Empathy, Ethics, and Morality: Let’s put aside for the moment any discussion of the morality and ethics of the two teens who allegedly assaulted their younger schoolmates; the focus of this blog is not on criminality in general but the intersection of technology and various types of misconduct. What interests me is understanding the role that technology plays in someone’s decision to do something immoral or unethical, and this case offers a perfect illustration of the potentially corrosive effects that are occurring. What prompted Cyckowski to document the assault using his smartphone? Did the act of recording the assault in some way distance him from what was taking place? And what was the purpose of distribution — boasting, reporting, or the desire to add electronic sexual assault to the physical abuse of the girl?
There are doctoral theses lurking as yet unwritten on the myriad effects that the Internet, digital pornography, social media, and video games are having on society in general and our children in particular. In the absence of my own statistical research and appropriate analysis, I am nonetheless willing to argue that online content, some of it incredibly graphic and sexually explicit, is both normalizing and framing the real-world behavior of children. I think that it is also inarguable that technology is reducing the level of empathy in our children in a number of ways, the two most important of which are 1) the diminution of human contact (facial expressions, eye contact, and simple touch) during critical periods of development and 2) the inherent distancing that occurs when we view the world through a lens. Digital devices “flatten” the real world by presenting it on 2-dimensional screens, the very same screens on which children view the increasingly immersive worlds of video games. The line between the two is inevitably blurred for too many children.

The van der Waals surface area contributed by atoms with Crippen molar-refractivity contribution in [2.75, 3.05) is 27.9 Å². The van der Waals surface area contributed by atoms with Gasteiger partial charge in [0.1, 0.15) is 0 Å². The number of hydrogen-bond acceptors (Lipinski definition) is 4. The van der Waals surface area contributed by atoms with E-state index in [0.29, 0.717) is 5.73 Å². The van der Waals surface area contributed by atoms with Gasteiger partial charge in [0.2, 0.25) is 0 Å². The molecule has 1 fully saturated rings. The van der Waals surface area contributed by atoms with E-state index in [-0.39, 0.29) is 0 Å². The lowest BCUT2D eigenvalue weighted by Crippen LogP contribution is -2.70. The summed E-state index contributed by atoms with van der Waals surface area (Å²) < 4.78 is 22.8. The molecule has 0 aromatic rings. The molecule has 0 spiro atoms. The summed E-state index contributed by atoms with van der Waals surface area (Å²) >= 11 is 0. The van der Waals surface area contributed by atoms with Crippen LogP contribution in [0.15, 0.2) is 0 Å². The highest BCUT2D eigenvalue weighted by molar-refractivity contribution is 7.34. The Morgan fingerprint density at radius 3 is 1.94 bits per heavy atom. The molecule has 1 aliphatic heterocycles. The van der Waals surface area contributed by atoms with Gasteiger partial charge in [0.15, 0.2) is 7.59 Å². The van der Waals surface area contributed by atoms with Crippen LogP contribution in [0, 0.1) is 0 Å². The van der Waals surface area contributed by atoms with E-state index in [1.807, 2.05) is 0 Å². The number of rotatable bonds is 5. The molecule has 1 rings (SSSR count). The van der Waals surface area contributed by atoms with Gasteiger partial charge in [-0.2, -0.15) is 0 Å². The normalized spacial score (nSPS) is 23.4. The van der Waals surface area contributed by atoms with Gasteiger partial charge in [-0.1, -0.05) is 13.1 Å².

Regardless of Cyckowski’s legal culpability, his actions demonstrated a shocking lack of empathy. Not only did he watch the event without intervening but he actually recorded it as it occurred. That he then went a step further and distributed multiple Snaps of the assault helps to underscore the serious questions that parents and educators should confront.
The Nixonian Postulate: The cover-up is always worse. While Nixon and various members of his staff may have successfully erased one of the more incriminating conversations in the Watergate tapes, the overall effort to cover up the myriad dirty tricks pulled by the White House and CREEP (Committee to Re-Elect the President) were a dismal failure. Attempts to cover up things in the digital era are even more likely to fail. Digital data is incredibly durable and far too easy to recover thanks to the increasingly sophisticated forensics tools available to law enforcement. Matthew Cyckowski is learning this lesson the hard way. Even without his hallway confession, it would have taken police investigators mere minutes to figure out that the phone he provided did not belong to Timothy (for starters, Matthew probably did not even have Snapchat installed). More importantly, far too much other data on the phone belong to Matthew as opposed to Timothy; merely switching the SIM chip does not change all of the installed programs, stored information, etc.
Yes, Matthew may have deprived the police of the actual videos (which almost certainly could have been recovered from Timothy’s phone, Snapchat’s promises notwithstanding), but as this case makes clear, that is not an impediment to a successful prosecution. The only thing he actually accomplished was adding another case (his) to the docket.